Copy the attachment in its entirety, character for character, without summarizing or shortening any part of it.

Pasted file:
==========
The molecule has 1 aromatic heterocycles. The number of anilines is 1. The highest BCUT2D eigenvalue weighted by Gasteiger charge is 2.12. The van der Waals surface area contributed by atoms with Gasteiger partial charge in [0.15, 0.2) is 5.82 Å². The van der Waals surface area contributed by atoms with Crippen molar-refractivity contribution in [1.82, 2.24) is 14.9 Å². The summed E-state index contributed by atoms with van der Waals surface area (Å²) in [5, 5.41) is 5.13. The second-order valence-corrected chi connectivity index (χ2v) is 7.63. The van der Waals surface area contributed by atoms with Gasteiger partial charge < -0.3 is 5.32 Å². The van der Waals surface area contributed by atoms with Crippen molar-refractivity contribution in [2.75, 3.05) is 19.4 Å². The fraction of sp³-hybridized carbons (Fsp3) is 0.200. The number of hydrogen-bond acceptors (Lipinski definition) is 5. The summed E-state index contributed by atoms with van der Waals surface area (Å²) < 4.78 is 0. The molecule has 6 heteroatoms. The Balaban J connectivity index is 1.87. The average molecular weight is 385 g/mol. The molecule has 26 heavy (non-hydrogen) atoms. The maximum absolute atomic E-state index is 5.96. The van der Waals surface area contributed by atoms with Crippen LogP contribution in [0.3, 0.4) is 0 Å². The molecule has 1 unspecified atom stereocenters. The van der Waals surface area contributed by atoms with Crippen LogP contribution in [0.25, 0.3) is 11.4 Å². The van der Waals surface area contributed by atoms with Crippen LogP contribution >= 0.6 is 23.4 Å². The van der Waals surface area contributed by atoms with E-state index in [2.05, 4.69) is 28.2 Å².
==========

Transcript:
The molecule has 1 aromatic heterocycles. The number of anilines is 1. The highest BCUT2D eigenvalue weighted by Gasteiger charge is 2.12. The van der Waals surface area contributed by atoms with Gasteiger partial charge in [0.15, 0.2) is 5.82 Å². The van der Waals surface area contributed by atoms with Crippen molar-refractivity contribution in [1.82, 2.24) is 14.9 Å². The summed E-state index contributed by atoms with van der Waals surface area (Å²) in [5, 5.41) is 5.13. The second-order valence-corrected chi connectivity index (χ2v) is 7.63. The van der Waals surface area contributed by atoms with Gasteiger partial charge < -0.3 is 5.32 Å². The van der Waals surface area contributed by atoms with Crippen molar-refractivity contribution in [2.75, 3.05) is 19.4 Å². The fraction of sp³-hybridized carbons (Fsp3) is 0.200. The number of hydrogen-bond acceptors (Lipinski definition) is 5. The summed E-state index contributed by atoms with van der Waals surface area (Å²) < 4.78 is 0. The molecule has 6 heteroatoms. The Balaban J connectivity index is 1.87. The average molecular weight is 385 g/mol. The molecule has 26 heavy (non-hydrogen) atoms. The maximum absolute atomic E-state index is 5.96. The van der Waals surface area contributed by atoms with Crippen LogP contribution in [0.3, 0.4) is 0 Å². The molecule has 1 unspecified atom stereocenters. The van der Waals surface area contributed by atoms with Crippen LogP contribution in [0.25, 0.3) is 11.4 Å². The van der Waals surface area contributed by atoms with Crippen LogP contribution >= 0.6 is 23.4 Å². The van der Waals surface area contributed by atoms with E-state index in [2.05, 4.69) is 28.2 Å².